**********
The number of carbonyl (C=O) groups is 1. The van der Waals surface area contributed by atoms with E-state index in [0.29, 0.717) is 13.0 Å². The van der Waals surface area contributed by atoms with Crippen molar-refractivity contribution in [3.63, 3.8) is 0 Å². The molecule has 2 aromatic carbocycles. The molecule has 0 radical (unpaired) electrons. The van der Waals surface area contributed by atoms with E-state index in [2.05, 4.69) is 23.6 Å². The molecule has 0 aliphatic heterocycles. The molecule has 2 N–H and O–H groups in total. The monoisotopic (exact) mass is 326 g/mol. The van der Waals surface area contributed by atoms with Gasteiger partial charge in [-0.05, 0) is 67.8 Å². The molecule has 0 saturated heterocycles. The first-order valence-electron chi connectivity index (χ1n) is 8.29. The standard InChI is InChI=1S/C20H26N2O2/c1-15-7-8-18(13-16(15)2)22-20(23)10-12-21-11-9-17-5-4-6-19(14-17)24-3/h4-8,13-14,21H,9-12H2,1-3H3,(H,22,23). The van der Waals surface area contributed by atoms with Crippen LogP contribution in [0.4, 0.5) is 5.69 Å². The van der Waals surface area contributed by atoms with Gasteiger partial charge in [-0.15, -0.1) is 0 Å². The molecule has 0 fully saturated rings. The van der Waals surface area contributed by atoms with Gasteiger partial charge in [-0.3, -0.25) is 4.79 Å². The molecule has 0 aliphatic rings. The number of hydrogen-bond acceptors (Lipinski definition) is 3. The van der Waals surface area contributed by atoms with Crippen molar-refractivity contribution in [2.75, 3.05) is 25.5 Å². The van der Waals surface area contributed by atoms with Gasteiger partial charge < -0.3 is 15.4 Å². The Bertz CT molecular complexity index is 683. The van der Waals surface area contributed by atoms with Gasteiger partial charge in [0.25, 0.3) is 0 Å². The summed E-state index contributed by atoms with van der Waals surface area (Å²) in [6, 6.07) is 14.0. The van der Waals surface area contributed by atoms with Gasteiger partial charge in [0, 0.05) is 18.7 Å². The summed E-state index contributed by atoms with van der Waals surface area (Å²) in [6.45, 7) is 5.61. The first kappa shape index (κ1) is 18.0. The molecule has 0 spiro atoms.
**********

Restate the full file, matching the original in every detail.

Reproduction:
The number of carbonyl (C=O) groups is 1. The van der Waals surface area contributed by atoms with E-state index in [0.29, 0.717) is 13.0 Å². The van der Waals surface area contributed by atoms with Crippen molar-refractivity contribution in [3.63, 3.8) is 0 Å². The molecule has 2 aromatic carbocycles. The molecule has 0 radical (unpaired) electrons. The van der Waals surface area contributed by atoms with E-state index in [2.05, 4.69) is 23.6 Å². The molecule has 0 aliphatic heterocycles. The molecule has 2 N–H and O–H groups in total. The monoisotopic (exact) mass is 326 g/mol. The van der Waals surface area contributed by atoms with Gasteiger partial charge in [-0.05, 0) is 67.8 Å². The molecule has 0 saturated heterocycles. The first-order valence-electron chi connectivity index (χ1n) is 8.29. The standard InChI is InChI=1S/C20H26N2O2/c1-15-7-8-18(13-16(15)2)22-20(23)10-12-21-11-9-17-5-4-6-19(14-17)24-3/h4-8,13-14,21H,9-12H2,1-3H3,(H,22,23). The van der Waals surface area contributed by atoms with Crippen LogP contribution in [0.4, 0.5) is 5.69 Å². The van der Waals surface area contributed by atoms with Gasteiger partial charge in [-0.15, -0.1) is 0 Å². The molecule has 0 fully saturated rings. The van der Waals surface area contributed by atoms with Gasteiger partial charge in [-0.3, -0.25) is 4.79 Å². The molecule has 0 aliphatic rings. The number of hydrogen-bond acceptors (Lipinski definition) is 3. The van der Waals surface area contributed by atoms with Crippen molar-refractivity contribution in [2.75, 3.05) is 25.5 Å². The van der Waals surface area contributed by atoms with Gasteiger partial charge < -0.3 is 15.4 Å². The Bertz CT molecular complexity index is 683. The van der Waals surface area contributed by atoms with Gasteiger partial charge in [0.25, 0.3) is 0 Å². The summed E-state index contributed by atoms with van der Waals surface area (Å²) in [6, 6.07) is 14.0. The van der Waals surface area contributed by atoms with Gasteiger partial charge in [0, 0.05) is 18.7 Å². The summed E-state index contributed by atoms with van der Waals surface area (Å²) in [6.45, 7) is 5.61. The first kappa shape index (κ1) is 18.0. The molecule has 0 spiro atoms.